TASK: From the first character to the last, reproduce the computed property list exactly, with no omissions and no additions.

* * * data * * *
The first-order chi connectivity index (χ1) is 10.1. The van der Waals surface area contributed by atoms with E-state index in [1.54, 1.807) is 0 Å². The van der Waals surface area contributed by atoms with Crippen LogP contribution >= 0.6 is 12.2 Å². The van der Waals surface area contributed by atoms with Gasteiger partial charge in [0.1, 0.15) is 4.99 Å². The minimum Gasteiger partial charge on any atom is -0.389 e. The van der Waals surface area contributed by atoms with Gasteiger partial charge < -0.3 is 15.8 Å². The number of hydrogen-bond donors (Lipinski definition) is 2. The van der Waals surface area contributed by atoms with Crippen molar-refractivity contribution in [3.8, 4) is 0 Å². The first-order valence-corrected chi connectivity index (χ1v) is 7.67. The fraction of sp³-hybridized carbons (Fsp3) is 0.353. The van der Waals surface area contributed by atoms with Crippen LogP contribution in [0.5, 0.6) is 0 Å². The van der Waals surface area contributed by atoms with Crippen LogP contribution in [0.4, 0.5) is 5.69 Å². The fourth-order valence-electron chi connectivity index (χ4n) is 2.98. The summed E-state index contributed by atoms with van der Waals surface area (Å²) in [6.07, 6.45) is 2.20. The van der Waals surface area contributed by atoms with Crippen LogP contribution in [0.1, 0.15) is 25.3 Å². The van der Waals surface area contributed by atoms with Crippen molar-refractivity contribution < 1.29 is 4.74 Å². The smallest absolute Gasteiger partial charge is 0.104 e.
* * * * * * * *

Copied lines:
The first-order chi connectivity index (χ1) is 10.1. The van der Waals surface area contributed by atoms with E-state index in [1.54, 1.807) is 0 Å². The van der Waals surface area contributed by atoms with Crippen LogP contribution >= 0.6 is 12.2 Å². The van der Waals surface area contributed by atoms with Gasteiger partial charge in [0.1, 0.15) is 4.99 Å². The minimum Gasteiger partial charge on any atom is -0.389 e. The van der Waals surface area contributed by atoms with Gasteiger partial charge < -0.3 is 15.8 Å². The number of hydrogen-bond donors (Lipinski definition) is 2. The van der Waals surface area contributed by atoms with Crippen molar-refractivity contribution in [3.8, 4) is 0 Å². The first-order valence-corrected chi connectivity index (χ1v) is 7.67. The fraction of sp³-hybridized carbons (Fsp3) is 0.353. The van der Waals surface area contributed by atoms with Crippen LogP contribution in [0.5, 0.6) is 0 Å². The van der Waals surface area contributed by atoms with Crippen LogP contribution in [0.4, 0.5) is 5.69 Å². The fourth-order valence-electron chi connectivity index (χ4n) is 2.98. The summed E-state index contributed by atoms with van der Waals surface area (Å²) in [6.07, 6.45) is 2.20. The van der Waals surface area contributed by atoms with Crippen LogP contribution in [0.1, 0.15) is 25.3 Å². The van der Waals surface area contributed by atoms with Crippen molar-refractivity contribution < 1.29 is 4.74 Å². The smallest absolute Gasteiger partial charge is 0.104 e.